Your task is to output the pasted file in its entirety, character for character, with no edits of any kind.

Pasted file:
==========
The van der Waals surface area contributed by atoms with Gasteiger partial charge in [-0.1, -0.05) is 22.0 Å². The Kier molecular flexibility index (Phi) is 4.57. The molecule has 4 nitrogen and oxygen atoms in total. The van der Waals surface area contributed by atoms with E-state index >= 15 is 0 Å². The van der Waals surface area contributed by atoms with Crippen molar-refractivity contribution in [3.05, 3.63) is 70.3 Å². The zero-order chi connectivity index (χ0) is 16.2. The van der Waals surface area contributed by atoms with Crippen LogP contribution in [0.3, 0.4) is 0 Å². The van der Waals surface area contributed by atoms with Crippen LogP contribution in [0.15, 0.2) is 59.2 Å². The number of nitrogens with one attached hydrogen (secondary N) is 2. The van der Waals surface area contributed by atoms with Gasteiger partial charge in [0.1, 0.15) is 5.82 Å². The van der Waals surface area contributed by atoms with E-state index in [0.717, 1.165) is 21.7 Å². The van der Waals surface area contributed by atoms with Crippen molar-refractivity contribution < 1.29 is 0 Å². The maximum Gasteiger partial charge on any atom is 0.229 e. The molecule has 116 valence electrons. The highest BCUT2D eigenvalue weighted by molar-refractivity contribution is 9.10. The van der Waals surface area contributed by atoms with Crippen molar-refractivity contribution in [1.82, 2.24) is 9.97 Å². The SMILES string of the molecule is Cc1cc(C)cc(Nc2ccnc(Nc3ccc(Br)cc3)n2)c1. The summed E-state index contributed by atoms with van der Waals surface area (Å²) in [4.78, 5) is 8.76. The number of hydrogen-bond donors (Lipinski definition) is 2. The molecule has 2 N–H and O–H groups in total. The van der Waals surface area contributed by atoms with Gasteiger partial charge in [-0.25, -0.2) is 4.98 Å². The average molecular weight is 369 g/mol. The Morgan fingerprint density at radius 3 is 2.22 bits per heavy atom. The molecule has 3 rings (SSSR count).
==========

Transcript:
The van der Waals surface area contributed by atoms with Gasteiger partial charge in [-0.1, -0.05) is 22.0 Å². The Kier molecular flexibility index (Phi) is 4.57. The molecule has 4 nitrogen and oxygen atoms in total. The van der Waals surface area contributed by atoms with E-state index >= 15 is 0 Å². The van der Waals surface area contributed by atoms with Crippen molar-refractivity contribution in [3.05, 3.63) is 70.3 Å². The zero-order chi connectivity index (χ0) is 16.2. The van der Waals surface area contributed by atoms with Crippen LogP contribution in [0.3, 0.4) is 0 Å². The van der Waals surface area contributed by atoms with Crippen LogP contribution in [0.15, 0.2) is 59.2 Å². The number of nitrogens with one attached hydrogen (secondary N) is 2. The van der Waals surface area contributed by atoms with Gasteiger partial charge in [0.1, 0.15) is 5.82 Å². The van der Waals surface area contributed by atoms with E-state index in [0.717, 1.165) is 21.7 Å². The van der Waals surface area contributed by atoms with Crippen molar-refractivity contribution < 1.29 is 0 Å². The maximum Gasteiger partial charge on any atom is 0.229 e. The molecule has 116 valence electrons. The highest BCUT2D eigenvalue weighted by molar-refractivity contribution is 9.10. The van der Waals surface area contributed by atoms with Crippen molar-refractivity contribution in [1.82, 2.24) is 9.97 Å². The SMILES string of the molecule is Cc1cc(C)cc(Nc2ccnc(Nc3ccc(Br)cc3)n2)c1. The summed E-state index contributed by atoms with van der Waals surface area (Å²) in [4.78, 5) is 8.76. The number of hydrogen-bond donors (Lipinski definition) is 2. The molecule has 2 N–H and O–H groups in total. The van der Waals surface area contributed by atoms with Gasteiger partial charge in [-0.25, -0.2) is 4.98 Å². The average molecular weight is 369 g/mol. The Morgan fingerprint density at radius 3 is 2.22 bits per heavy atom. The molecule has 3 rings (SSSR count).